Many syndicate managers may be starting to worry that members will drift away, either because they simply can no longer afford to continue, or else because they feel they are not getting any return on their investment. However, that is not an immediate concern for Brown.
She says: “It will be interesting to know how other syndicates are managing, because a lot are set up with a down payment followed by a monthly payment, so they do rely upon members coming up trumps every month.
“My Goodwood syndicates all pay up front and we have a robust budget covering two years, at the end of which there is a nice payout. The Gail Brown Racing syndicates require a heftier investment because of the smaller numbers, but I still ask for everything up front. I don’t want to leave myself, or my trainer, in a situation whereby people could default, and again, the budget is set and there’s a nice dividend at the end.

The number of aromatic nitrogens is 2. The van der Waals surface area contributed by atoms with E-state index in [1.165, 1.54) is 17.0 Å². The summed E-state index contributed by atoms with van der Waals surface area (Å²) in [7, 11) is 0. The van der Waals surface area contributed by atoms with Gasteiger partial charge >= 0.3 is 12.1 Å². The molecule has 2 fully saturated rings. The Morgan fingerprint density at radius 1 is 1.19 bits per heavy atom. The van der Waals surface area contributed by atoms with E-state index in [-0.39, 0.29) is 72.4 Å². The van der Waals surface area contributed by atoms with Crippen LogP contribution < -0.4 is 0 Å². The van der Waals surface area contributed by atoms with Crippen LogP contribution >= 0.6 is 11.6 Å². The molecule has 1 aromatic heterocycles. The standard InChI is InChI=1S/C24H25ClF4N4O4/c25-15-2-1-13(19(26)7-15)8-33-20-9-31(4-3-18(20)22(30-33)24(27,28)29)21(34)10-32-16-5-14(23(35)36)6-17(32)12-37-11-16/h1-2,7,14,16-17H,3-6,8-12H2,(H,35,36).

“There’s a concern still that people will become disillusioned if racing doesn’t return soon, but we all know where we are, and why. Some might not return, but I’m not convinced about that as they’ve been denied other pleasures and will want something to look forward to.”
Knight is on the move, from West Sussex to Newmarket, but GROG is sticking with him. She adds: “We like to keep our horses in the south and run them in the south, but it’s a bold move for William and we will stick with him for the year and hope that Newmarket might be one of the hubs being talked about for when racing resumes.”
Yvonne Jacques tasted success at the very highest level as a member of the Highclere Racing syndicate which raced King George winner Harbinger. She has since enjoyed many wins with runners in her own colours, among them dual Grade 2 winner Grandeur, who won the Easter Classic at Lingfield in 2014, and last year’s Haydock Group 3 scorer Klassique.
Her involvement in the sport took on another dimension when she completed on Lady Whent’s Raffin Stud three years ago, and she now has 21 mares on the renamed Carisbrooke Stud, with coverings this year by some of the world’s most expensive stallions, including Frankel, Kingman and Kodiac, plus first-season sires like Blue Point.